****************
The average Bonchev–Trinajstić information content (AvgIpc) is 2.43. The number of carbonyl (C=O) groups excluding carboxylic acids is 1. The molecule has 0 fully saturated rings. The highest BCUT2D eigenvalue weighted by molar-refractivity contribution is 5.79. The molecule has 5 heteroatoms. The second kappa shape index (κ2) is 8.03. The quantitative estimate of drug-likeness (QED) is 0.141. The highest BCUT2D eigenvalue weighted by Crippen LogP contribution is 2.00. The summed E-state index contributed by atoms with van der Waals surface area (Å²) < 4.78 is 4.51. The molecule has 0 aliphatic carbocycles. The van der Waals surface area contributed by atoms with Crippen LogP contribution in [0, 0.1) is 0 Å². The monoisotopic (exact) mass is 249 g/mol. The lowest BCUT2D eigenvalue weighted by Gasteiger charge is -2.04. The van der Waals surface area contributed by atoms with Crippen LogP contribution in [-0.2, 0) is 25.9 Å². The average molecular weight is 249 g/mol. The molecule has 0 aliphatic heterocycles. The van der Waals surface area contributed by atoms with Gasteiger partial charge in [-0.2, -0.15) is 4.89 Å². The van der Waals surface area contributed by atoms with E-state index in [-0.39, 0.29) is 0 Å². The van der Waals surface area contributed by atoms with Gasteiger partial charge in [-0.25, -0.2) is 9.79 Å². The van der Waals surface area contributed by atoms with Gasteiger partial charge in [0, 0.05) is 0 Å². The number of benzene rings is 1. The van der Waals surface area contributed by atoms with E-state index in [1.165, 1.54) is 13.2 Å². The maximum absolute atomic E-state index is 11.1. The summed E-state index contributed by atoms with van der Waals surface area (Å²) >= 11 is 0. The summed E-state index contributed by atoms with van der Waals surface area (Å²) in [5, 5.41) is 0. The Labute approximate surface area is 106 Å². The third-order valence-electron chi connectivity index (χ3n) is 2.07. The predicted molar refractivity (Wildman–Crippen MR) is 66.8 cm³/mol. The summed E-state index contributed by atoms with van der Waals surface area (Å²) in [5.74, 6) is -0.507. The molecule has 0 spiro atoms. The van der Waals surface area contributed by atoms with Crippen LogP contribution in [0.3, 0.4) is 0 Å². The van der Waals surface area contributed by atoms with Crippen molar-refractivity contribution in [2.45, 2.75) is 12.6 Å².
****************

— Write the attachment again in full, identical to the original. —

The average Bonchev–Trinajstić information content (AvgIpc) is 2.43. The number of carbonyl (C=O) groups excluding carboxylic acids is 1. The molecule has 0 fully saturated rings. The highest BCUT2D eigenvalue weighted by molar-refractivity contribution is 5.79. The molecule has 5 heteroatoms. The second kappa shape index (κ2) is 8.03. The quantitative estimate of drug-likeness (QED) is 0.141. The highest BCUT2D eigenvalue weighted by Crippen LogP contribution is 2.00. The summed E-state index contributed by atoms with van der Waals surface area (Å²) < 4.78 is 4.51. The molecule has 0 aliphatic carbocycles. The van der Waals surface area contributed by atoms with Crippen LogP contribution in [0, 0.1) is 0 Å². The monoisotopic (exact) mass is 249 g/mol. The lowest BCUT2D eigenvalue weighted by Gasteiger charge is -2.04. The van der Waals surface area contributed by atoms with Crippen LogP contribution in [-0.2, 0) is 25.9 Å². The average molecular weight is 249 g/mol. The molecule has 0 aliphatic heterocycles. The van der Waals surface area contributed by atoms with Gasteiger partial charge in [-0.2, -0.15) is 4.89 Å². The van der Waals surface area contributed by atoms with E-state index in [-0.39, 0.29) is 0 Å². The van der Waals surface area contributed by atoms with Gasteiger partial charge in [-0.25, -0.2) is 9.79 Å². The van der Waals surface area contributed by atoms with Gasteiger partial charge in [0, 0.05) is 0 Å². The number of benzene rings is 1. The van der Waals surface area contributed by atoms with E-state index in [1.165, 1.54) is 13.2 Å². The maximum absolute atomic E-state index is 11.1. The summed E-state index contributed by atoms with van der Waals surface area (Å²) >= 11 is 0. The summed E-state index contributed by atoms with van der Waals surface area (Å²) in [5, 5.41) is 0. The Labute approximate surface area is 106 Å². The third-order valence-electron chi connectivity index (χ3n) is 2.07. The predicted molar refractivity (Wildman–Crippen MR) is 66.8 cm³/mol. The summed E-state index contributed by atoms with van der Waals surface area (Å²) in [5.74, 6) is -0.507. The molecule has 0 spiro atoms. The van der Waals surface area contributed by atoms with Crippen LogP contribution in [0.3, 0.4) is 0 Å². The van der Waals surface area contributed by atoms with Crippen molar-refractivity contribution in [2.45, 2.75) is 12.6 Å².